Slow start for live ex as FMD hits Indo trade

Port,Of,Fremantle,Western,Australia,With,Four,Ships,Moored,At

Australian live cattle exports have started 2022 sluggish, with figures for January to April (latest available) showing significant decreases. And while several ships left Darwin earlier this month, the Northern Territory Livestock Exporters Association (NTLEA) are reporting that trade will almost halt with Indonesia for the remainder of the month because of the foot-and-mouth disease outbreak in the country. This comes as live cattle exports had already hit a nine-year low in 2021, falling 26% year-on-year, and 25% below the five-year-average.

Indonesia’s agriculture ministry is reporting that more than 20,000 animals across 16 provinces, or states, have been infected with foot-and-mouth disease, and this is causing importers to shy away from bringing more cattle into the country. Despite this Indonesia remains Australia’s largest live cattle export market for 2022 so far, with nearly 60% of the market share. For the year to April, nearly 98,000 cattle have been exported to Indonesia, while total live exports out of Australia are at about 164,000 head. Exports to Indonesia for the first four months were 29% lower than the same period in 2021 however, and nearly half of the number sent from January to April in 2019.

Looking to other markets, live cattle exports to China have actually risen year-on-year and currently make up about 25% of the market share. With more than 40,000 head sent to China so far in 2022, this volume is more than 35% above the five-year-average for the same period, and about 6,000 head more than the same time last year. Vietnam exports, however, have plummeted with just 5,250 head of Australian cattle received there for the year-to-April, down from the five-year-average figure of more than 60,000 head – a drop of 91%. That follows on from total live exports to Vietnam in 2021 almost halving year-on-year.

Meat and Livestock Australia has recently developed a live export price indicator (LEPI), which will be generated once a fortnight. It draws on data provided to the NTLEA from live exporters who operate in the Indonesian feeder cattle market. The LEPI is the average sale price for feeder steers and bulls shipped out of Darwin in the 280 to 380kg liveweight category, which was sitting at 470¢/kg (Australian) at the end of May. According to MLA, the LEPI reached a high for the calendar year so far of 543¢/kg in mid-February, having started 2022 at 448¢/kg.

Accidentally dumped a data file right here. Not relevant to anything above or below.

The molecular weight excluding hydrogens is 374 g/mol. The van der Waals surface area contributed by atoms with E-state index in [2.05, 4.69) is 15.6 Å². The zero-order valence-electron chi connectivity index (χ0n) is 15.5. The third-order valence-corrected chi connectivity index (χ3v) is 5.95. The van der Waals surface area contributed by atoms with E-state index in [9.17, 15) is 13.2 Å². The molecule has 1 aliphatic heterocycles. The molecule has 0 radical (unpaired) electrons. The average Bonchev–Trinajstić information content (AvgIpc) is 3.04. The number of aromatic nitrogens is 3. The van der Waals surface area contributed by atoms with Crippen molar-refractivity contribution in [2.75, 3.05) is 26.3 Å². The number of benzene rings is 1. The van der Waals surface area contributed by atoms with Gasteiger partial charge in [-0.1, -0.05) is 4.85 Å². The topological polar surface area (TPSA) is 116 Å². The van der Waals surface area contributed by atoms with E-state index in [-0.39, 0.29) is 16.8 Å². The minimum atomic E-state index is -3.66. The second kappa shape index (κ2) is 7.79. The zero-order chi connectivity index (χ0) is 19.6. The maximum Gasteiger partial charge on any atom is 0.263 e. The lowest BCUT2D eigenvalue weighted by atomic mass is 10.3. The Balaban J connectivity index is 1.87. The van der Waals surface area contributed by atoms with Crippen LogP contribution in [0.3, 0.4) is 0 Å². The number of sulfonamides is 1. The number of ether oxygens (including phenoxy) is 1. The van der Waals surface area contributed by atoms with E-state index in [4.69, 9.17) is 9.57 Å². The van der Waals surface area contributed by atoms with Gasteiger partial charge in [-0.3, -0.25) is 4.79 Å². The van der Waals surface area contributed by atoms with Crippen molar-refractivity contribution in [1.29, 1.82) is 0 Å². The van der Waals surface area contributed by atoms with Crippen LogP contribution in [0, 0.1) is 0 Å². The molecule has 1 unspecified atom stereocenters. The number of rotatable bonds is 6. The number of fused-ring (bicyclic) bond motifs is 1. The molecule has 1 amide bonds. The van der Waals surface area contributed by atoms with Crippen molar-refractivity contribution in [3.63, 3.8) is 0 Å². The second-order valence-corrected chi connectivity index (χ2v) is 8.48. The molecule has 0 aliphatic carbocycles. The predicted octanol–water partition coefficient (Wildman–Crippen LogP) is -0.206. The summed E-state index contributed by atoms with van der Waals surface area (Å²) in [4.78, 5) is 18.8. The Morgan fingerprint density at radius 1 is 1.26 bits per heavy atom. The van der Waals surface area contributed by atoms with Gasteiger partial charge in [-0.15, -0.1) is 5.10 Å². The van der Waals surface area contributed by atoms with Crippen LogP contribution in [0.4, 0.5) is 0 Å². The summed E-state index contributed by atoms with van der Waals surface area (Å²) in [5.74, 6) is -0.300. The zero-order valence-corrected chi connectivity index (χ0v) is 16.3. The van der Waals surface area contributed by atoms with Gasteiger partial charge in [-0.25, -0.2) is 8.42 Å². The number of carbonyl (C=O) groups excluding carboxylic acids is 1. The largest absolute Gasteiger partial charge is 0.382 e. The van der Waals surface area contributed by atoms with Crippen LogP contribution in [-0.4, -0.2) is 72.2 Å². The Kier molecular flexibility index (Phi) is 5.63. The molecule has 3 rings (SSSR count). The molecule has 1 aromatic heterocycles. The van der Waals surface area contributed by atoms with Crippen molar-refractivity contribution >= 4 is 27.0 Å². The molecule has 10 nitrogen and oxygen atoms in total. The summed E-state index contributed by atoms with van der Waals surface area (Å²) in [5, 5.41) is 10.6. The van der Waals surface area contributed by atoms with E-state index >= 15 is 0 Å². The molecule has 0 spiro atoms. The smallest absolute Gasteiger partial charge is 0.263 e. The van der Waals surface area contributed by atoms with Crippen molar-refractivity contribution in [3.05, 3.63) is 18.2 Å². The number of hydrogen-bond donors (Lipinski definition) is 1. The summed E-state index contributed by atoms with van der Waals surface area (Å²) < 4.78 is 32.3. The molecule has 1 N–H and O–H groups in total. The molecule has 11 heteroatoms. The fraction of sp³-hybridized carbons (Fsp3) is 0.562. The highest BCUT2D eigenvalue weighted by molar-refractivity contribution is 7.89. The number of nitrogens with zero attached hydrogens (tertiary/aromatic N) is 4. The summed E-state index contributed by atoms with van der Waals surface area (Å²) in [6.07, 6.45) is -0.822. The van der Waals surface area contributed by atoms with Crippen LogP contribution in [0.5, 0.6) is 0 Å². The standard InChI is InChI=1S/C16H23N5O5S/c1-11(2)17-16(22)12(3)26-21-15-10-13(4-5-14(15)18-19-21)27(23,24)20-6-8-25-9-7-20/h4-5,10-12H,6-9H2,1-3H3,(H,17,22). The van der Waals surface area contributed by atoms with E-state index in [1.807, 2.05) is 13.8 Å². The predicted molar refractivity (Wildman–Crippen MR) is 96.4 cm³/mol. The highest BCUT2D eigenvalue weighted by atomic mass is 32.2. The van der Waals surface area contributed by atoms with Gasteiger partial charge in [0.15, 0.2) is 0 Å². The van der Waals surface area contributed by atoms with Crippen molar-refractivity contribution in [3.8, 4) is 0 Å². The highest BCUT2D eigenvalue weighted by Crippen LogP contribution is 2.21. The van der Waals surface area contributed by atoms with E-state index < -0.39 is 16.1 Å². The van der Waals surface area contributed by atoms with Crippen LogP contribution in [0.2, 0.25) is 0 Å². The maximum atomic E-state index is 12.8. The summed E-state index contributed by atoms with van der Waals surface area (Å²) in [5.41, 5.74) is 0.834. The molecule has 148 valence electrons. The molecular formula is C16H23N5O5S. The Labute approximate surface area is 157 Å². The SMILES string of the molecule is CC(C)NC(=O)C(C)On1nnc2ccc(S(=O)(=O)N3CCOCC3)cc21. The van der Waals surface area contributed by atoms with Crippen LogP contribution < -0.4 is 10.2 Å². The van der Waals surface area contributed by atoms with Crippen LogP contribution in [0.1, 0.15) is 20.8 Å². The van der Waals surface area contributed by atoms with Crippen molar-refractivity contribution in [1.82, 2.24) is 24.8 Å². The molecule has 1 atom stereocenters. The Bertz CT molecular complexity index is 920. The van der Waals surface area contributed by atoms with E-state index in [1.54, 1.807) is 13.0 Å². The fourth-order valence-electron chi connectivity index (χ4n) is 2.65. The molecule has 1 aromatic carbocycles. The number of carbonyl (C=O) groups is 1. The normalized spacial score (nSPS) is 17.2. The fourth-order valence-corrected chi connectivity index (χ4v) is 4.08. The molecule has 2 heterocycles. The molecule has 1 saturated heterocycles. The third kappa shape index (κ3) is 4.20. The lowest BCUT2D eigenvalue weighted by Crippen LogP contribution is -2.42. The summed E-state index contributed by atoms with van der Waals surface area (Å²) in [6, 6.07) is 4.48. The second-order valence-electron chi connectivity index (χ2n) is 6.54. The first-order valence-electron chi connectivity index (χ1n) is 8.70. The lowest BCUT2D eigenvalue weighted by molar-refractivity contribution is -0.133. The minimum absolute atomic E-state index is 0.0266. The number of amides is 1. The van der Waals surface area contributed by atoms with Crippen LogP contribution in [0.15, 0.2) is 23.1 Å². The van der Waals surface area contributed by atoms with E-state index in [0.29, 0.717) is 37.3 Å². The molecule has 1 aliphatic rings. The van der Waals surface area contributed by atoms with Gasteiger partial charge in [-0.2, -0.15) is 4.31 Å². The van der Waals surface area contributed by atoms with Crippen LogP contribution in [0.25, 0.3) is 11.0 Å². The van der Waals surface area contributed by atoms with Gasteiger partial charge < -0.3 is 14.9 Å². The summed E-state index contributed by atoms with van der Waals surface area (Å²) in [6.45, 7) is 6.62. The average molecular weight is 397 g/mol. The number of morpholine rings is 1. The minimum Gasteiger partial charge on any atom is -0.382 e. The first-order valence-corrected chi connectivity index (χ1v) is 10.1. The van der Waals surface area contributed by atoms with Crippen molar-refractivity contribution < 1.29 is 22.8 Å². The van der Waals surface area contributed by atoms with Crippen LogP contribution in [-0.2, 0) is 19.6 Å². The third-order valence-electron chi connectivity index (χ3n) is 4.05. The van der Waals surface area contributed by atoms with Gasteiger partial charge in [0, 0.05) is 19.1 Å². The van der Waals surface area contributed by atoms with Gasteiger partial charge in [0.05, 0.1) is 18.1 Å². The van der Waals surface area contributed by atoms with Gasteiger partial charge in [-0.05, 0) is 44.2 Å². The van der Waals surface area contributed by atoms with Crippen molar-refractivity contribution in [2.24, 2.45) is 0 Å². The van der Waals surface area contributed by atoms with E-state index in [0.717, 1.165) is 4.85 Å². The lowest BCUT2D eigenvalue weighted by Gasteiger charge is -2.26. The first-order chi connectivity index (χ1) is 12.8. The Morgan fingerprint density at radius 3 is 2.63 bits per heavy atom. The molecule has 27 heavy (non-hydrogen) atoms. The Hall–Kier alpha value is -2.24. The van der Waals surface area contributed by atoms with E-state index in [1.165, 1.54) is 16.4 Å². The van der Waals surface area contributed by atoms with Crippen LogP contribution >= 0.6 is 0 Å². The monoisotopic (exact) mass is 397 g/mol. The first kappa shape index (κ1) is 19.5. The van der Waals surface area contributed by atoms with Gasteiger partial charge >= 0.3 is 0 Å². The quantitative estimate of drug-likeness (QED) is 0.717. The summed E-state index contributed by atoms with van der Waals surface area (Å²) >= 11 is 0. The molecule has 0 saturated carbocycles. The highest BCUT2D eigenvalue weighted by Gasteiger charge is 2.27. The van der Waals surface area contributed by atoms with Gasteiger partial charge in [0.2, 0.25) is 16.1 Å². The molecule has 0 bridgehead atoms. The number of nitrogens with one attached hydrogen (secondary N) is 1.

What does it mean?

Live cattle exports haven’t been this low for the January-April period for at least the past 12 years and are 47% below the five-year-average. Concerningly, Indonesia has made up a majority of the trade so far in 2022, and all reports indicate that market is about to stagnate. Vietnamese demand has also continued to fall this year, with Australia’s strong domestic prices encouraging that market to look towards Brazil.

May and June numbers may pick up in line with a lower live export price, driven by the end of the wet and more cattle heading to ports, those overseas market factors will likely keep a lid on any significant uptick in live cattle exports in coming months. Continued excellent seasonal conditions in Australia’s southeast, and low overall herd numbers, will however go some way to help counteract wider industry impact.

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Key Points

  • Live cattle export numbers are trending well below both year-ago & five-year average figures for the first four months of 2022.
  • Overall, April live cattle exports were more than 50% lower than the five-year average, however export numbers to Indonesia were only 17% lower for that month.
  • Total live cattle exports finished 2021 at 26% lower than 2020, and at their lowest annual levels since 2012.

Click on figure to expand

Click on figure to expand

Click on figure to expand

Data sources: Mecardo, MLA, ABC, Beef Central

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